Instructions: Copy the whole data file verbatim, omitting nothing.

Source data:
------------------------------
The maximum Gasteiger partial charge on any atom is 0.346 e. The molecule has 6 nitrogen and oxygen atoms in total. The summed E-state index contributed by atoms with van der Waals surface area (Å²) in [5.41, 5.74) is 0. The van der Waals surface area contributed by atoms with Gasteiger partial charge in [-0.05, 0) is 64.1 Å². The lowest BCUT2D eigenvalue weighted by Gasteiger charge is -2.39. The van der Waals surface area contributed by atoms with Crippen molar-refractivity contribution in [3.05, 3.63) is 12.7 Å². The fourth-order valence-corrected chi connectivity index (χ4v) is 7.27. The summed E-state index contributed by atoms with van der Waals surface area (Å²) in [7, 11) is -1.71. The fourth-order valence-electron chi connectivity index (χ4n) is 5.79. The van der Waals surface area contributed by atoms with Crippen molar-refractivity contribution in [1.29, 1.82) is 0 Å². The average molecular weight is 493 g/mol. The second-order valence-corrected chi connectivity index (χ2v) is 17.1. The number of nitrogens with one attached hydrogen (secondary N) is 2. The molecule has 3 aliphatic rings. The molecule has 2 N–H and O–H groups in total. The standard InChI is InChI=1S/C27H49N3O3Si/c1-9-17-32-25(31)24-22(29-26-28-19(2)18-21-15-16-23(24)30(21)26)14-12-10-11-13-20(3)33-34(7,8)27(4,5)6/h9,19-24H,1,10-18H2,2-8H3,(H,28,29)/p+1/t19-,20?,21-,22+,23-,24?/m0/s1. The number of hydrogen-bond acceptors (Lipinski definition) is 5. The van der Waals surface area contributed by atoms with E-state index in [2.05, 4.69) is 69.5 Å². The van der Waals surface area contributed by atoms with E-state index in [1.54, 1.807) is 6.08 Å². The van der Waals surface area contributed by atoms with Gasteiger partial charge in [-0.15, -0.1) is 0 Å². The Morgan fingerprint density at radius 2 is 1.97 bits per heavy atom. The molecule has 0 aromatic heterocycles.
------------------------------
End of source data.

The maximum Gasteiger partial charge on any atom is 0.346 e. The molecule has 6 nitrogen and oxygen atoms in total. The summed E-state index contributed by atoms with van der Waals surface area (Å²) in [5.41, 5.74) is 0. The van der Waals surface area contributed by atoms with Gasteiger partial charge in [-0.05, 0) is 64.1 Å². The lowest BCUT2D eigenvalue weighted by Gasteiger charge is -2.39. The van der Waals surface area contributed by atoms with Crippen molar-refractivity contribution in [3.05, 3.63) is 12.7 Å². The fourth-order valence-corrected chi connectivity index (χ4v) is 7.27. The summed E-state index contributed by atoms with van der Waals surface area (Å²) in [7, 11) is -1.71. The fourth-order valence-electron chi connectivity index (χ4n) is 5.79. The van der Waals surface area contributed by atoms with Crippen molar-refractivity contribution in [1.29, 1.82) is 0 Å². The average molecular weight is 493 g/mol. The second-order valence-corrected chi connectivity index (χ2v) is 17.1. The number of nitrogens with one attached hydrogen (secondary N) is 2. The molecule has 3 aliphatic rings. The molecule has 2 N–H and O–H groups in total. The standard InChI is InChI=1S/C27H49N3O3Si/c1-9-17-32-25(31)24-22(29-26-28-19(2)18-21-15-16-23(24)30(21)26)14-12-10-11-13-20(3)33-34(7,8)27(4,5)6/h9,19-24H,1,10-18H2,2-8H3,(H,28,29)/p+1/t19-,20?,21-,22+,23-,24?/m0/s1. The number of hydrogen-bond acceptors (Lipinski definition) is 5. The van der Waals surface area contributed by atoms with E-state index in [2.05, 4.69) is 69.5 Å². The van der Waals surface area contributed by atoms with E-state index in [1.54, 1.807) is 6.08 Å². The van der Waals surface area contributed by atoms with Gasteiger partial charge in [-0.15, -0.1) is 0 Å². The Morgan fingerprint density at radius 2 is 1.97 bits per heavy atom. The molecule has 0 aromatic heterocycles.